When your slogan is "Fresh simple American dining," you're setting yourself up to go with "stale simpleton American whining" when the multicolored tortilla chips are down. That's the kind of downer that Ruby Tuesday
Fiscal-first-quarter earnings clocked in at $0.21 a share for the period, well off the $0.37-per-share profit that Ruby Tuesday generated a year earlier, but in line with hosed-down shareholder expectations. Revenues inched just 2.4% higher to $346.8 million.
Comps were crushed, with same-unit sales tumbling 4.8% at company-owned restaurants (which account for 99% of Ruby Tuesday's revenue). Franchised locations suffered a 2.9% dip.
The store-level malaise is old news. Ruby Tuesday investors have already been told of the summer weakness in grim, monthly spoonfuls. It's not pretty to see the sequential degradation taking place at the chain. July was weaker than June, and August was weaker than July. But again, that lasagna layer of pessimism was already baked into the market's expectations.
What's troubling at this point is that the trend will continue. Ruby Tuesday expects comps to fall by 6% to 8% during the current quarter. The chain expects to reverse the trend in the second half of the year, but comps should still close out fiscal 2008 in the red to the tune of a 3%-5% dip.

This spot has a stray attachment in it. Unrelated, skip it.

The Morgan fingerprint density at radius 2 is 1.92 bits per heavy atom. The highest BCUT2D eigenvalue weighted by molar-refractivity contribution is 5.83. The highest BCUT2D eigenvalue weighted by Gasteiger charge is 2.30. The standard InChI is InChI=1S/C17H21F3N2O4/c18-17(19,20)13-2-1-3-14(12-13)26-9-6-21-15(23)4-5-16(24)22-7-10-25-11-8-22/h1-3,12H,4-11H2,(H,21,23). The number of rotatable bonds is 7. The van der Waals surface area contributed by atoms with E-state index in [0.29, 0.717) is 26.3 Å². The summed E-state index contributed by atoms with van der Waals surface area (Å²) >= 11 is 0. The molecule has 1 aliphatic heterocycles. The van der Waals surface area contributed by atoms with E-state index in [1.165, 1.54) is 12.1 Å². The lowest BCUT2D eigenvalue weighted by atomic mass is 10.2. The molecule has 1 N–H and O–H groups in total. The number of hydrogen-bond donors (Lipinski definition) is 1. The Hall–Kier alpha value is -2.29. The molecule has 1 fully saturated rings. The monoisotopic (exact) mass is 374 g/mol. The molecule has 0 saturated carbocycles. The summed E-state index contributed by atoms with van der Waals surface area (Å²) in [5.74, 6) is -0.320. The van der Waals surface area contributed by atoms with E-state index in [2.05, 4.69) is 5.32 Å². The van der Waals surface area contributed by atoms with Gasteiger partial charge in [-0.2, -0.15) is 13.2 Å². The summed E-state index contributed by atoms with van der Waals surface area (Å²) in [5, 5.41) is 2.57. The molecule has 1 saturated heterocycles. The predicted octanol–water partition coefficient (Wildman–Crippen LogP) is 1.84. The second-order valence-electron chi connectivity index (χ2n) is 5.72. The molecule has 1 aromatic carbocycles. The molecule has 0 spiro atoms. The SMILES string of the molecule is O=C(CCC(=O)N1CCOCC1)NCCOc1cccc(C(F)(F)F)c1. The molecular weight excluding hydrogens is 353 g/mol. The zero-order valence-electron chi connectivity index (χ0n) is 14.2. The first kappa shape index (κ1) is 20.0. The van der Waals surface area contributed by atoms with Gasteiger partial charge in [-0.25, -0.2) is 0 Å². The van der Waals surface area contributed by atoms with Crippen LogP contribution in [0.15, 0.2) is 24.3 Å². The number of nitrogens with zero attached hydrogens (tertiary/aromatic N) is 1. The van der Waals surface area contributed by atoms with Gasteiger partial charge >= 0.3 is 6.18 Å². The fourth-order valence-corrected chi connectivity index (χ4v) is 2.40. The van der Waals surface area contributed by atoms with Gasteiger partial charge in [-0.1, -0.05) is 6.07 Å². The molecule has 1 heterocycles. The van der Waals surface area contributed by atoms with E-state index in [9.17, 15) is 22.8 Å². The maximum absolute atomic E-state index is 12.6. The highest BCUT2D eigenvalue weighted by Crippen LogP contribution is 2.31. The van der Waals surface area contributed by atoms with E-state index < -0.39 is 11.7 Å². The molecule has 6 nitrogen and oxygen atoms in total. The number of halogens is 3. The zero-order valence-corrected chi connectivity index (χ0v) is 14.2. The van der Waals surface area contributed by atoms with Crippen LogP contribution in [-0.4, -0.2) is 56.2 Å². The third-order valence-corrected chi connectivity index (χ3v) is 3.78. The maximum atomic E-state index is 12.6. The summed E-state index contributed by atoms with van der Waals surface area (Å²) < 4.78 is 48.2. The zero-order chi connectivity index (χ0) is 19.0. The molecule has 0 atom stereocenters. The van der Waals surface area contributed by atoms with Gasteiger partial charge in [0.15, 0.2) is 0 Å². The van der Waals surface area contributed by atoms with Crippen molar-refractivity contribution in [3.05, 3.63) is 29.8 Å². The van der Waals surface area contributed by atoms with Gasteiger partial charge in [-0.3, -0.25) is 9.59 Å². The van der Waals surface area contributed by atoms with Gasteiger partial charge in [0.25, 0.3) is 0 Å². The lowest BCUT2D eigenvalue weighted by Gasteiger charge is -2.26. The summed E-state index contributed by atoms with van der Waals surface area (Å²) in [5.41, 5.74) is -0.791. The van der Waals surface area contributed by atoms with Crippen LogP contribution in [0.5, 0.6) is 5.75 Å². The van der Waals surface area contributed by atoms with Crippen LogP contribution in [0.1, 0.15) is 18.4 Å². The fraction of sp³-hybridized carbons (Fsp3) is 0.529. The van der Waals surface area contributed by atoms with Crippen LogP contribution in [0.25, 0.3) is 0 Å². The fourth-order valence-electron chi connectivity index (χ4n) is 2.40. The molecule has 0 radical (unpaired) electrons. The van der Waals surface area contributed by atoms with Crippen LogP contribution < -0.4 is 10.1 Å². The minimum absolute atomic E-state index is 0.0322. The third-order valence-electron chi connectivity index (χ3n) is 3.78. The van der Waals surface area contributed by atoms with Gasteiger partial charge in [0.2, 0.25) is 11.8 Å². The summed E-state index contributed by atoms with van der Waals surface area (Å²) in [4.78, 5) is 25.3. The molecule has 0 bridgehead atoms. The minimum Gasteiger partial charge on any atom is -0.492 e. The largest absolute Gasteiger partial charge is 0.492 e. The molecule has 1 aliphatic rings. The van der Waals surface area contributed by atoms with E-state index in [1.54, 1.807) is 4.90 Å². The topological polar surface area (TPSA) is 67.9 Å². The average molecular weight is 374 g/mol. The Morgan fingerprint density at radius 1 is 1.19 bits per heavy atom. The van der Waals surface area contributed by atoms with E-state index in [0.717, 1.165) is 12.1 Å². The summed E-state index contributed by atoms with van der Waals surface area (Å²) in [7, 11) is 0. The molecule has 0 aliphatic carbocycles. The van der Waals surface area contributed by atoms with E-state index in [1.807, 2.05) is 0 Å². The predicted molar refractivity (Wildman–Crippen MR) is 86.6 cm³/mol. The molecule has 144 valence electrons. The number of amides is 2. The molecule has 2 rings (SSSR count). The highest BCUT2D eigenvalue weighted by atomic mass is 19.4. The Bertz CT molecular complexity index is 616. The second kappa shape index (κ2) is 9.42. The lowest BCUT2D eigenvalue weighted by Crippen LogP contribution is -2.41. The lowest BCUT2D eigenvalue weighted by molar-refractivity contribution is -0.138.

The clincher? The company is now looking to earn between $1.01 a share and $1.13 a share for all of fiscal 2008. Even if you tack on as much as $0.20 per share in remodeling costs, it's still well short of the $1.48 per share that Wall Street was expecting.
And are we really to believe that a little fresh paint and spruced-up interior design work is enough to refresh the concept? Seriously. Here's a thought. Become a candy store and call yourself Ruby Tooth Decay.
Casual dining isn't necessarily broken, although chains like Brinker
These are tricky times for concepts that don't bring something new to the table like Polynesian-influenced Kona Grill
In short, Ruby Tuesday's problem may very well be its emphasis on fresh and simple American dining. If you're focusing on the basics, how will you win over patrons who value eating out as something special?
Longtime Fool contributor Rick Munarriz isn't sure why the Ruby Tuesday closest to his home shut down a couple of years ago. He also wonders why there's just one national chain named after a Rolling Stones song, while Jimmy Buffett has Margaritaville and Cheeseburger in Paradise. He does not own shares in any of the companies in this story. He is part of the Rule Breakers newsletter research team, seeking out tomorrow's ultimate growth stocks a day early. The Fool has a disclosure policy.